I don’t think there’s a fragile time window. We’re distrusting RDRAND already. Kernel will block
/dev/random until ready and of sufficient quality. Any new entropy gathering daemons could block booting until systemd
sysinit.target or something even earlier is done.
If we added extra entropy and credited it, the process will be faster but less secure. I don’t think we should make the process faster at the expense for higher risks. That would be possible but would require this solution to generate traction and peer review.
If we added extra entropy and credited it,
- in best case: entropy quality increases
- in worst case: we waste CPU cycles, increase lines of Whonix source code, waste time and accomplish no entropy quality increase but also no entropy quality degradation.
- Main goal: improve entropy quality
- Improving boot time (credit entropy): non-goal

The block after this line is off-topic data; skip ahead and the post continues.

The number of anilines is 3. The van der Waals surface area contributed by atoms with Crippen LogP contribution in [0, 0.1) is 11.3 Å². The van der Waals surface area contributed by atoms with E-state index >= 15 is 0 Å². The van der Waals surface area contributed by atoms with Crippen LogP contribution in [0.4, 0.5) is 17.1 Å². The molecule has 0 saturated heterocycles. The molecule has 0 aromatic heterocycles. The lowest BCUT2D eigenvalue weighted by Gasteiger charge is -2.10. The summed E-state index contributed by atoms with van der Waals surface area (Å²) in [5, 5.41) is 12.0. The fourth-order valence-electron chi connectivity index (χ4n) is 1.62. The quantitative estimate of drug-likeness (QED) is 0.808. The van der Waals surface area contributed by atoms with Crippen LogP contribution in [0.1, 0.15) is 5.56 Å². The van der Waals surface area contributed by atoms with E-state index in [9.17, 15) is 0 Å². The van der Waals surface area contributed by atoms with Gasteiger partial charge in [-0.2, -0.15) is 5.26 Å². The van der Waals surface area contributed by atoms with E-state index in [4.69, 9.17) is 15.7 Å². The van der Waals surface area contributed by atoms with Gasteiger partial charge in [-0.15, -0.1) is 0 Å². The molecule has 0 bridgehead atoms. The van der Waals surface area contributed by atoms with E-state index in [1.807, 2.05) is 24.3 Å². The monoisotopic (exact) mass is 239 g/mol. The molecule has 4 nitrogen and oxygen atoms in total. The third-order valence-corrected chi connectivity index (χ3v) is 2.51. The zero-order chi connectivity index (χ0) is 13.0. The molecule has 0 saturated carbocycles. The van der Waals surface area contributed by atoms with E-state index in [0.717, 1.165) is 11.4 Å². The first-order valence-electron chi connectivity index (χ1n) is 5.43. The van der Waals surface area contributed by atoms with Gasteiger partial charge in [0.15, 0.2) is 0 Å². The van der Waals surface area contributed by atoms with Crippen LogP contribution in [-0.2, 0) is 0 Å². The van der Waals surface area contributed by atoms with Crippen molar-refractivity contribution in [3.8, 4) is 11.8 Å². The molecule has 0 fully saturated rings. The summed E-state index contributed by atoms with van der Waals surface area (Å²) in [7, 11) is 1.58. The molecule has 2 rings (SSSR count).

- Not worsening boot time so that nobody wants to use Whonix anymore: goal
- Price to pay: slightly increased boot time / system load
Yes, additionally but not as a replacement. If I remember right, somewhere you wrote “our best bet is to make use of as many entropy sources as we can”? I very much agree with that still.
twuewand is truerand based. twuewand could be replaced with a different implementation based on truerand but better performance.
timer_entropyd by Van Heusden though is not truerand based. At least I cannot find any reference trivially to that in the source code.
clrngd fork is by Van Heusden is truerand based.
In conclusion: 1 implementation based on truerand and other entropy sources based on other devices (preferably) or other algorithms.